attractive side and here is a bench to view that from...
the white world beginning ,if you will here, merges into a place
indistinguishable from snow
the snow from the cloud, the
clouds from the sky.. "
There is this YA book that I read as an adult in my 20s, Homecoming by Cynthia Voight. It's about a girl, Dicey, an oldest sister trying to find a safe place for her three younger siblings when their mother abandons them. They wind up with a cousin who is willing to take them in because she feels it's her duty, though she doesn't enjoy it and the kids don't click with her.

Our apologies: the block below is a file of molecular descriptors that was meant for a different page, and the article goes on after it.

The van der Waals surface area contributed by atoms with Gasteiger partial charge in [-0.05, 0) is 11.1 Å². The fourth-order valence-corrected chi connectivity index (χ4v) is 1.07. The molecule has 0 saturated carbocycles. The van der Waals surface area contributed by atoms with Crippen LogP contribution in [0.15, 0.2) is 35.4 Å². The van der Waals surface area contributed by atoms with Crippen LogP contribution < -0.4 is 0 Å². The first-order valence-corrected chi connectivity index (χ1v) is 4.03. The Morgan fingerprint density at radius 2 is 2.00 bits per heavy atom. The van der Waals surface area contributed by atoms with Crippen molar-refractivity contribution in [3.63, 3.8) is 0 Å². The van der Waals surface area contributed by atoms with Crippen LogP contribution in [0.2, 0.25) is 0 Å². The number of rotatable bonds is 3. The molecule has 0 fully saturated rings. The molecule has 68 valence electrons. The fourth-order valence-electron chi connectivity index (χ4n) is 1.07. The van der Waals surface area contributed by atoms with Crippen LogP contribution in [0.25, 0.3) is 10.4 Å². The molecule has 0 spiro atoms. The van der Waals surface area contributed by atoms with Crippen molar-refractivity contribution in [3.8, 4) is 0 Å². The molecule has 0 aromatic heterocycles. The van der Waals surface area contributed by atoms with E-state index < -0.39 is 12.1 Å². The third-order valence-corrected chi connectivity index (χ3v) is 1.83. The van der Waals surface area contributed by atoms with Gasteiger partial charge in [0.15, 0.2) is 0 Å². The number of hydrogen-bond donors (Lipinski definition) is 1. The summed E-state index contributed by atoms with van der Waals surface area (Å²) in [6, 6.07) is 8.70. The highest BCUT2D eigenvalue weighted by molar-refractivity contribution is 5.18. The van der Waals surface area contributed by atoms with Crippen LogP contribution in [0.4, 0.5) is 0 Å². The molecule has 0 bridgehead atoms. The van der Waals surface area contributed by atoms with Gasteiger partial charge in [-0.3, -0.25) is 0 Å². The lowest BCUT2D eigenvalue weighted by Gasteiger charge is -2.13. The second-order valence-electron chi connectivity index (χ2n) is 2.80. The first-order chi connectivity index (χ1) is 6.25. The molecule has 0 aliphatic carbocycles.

If I had been in Dicey's position, I would have stayed there in that uncomfortable but safe home. Dicey does not. She gets the kids on the road again to look for their grandmother - a difficult woman who initially rejects the kids but ends up being a really wonderful person for them to live with. Dicey didn't know it would work out when she left the cousin. She just wasn't willing to settle. She took a huge risk which, by definition, means that she didn't know that there would be such a payoff with the love and guidance of their grandmother.
I think we are faced with that kind of choice in our lives at least once or twice - safe but not ideal v. the risky unknown. I was shocked, as an adult in my 20s in the middle of this book - at how deeply and completely Dicey would have shown me up. I am risk averse. I would like to think I could take big risks and not settle. I am not sure I have it in me.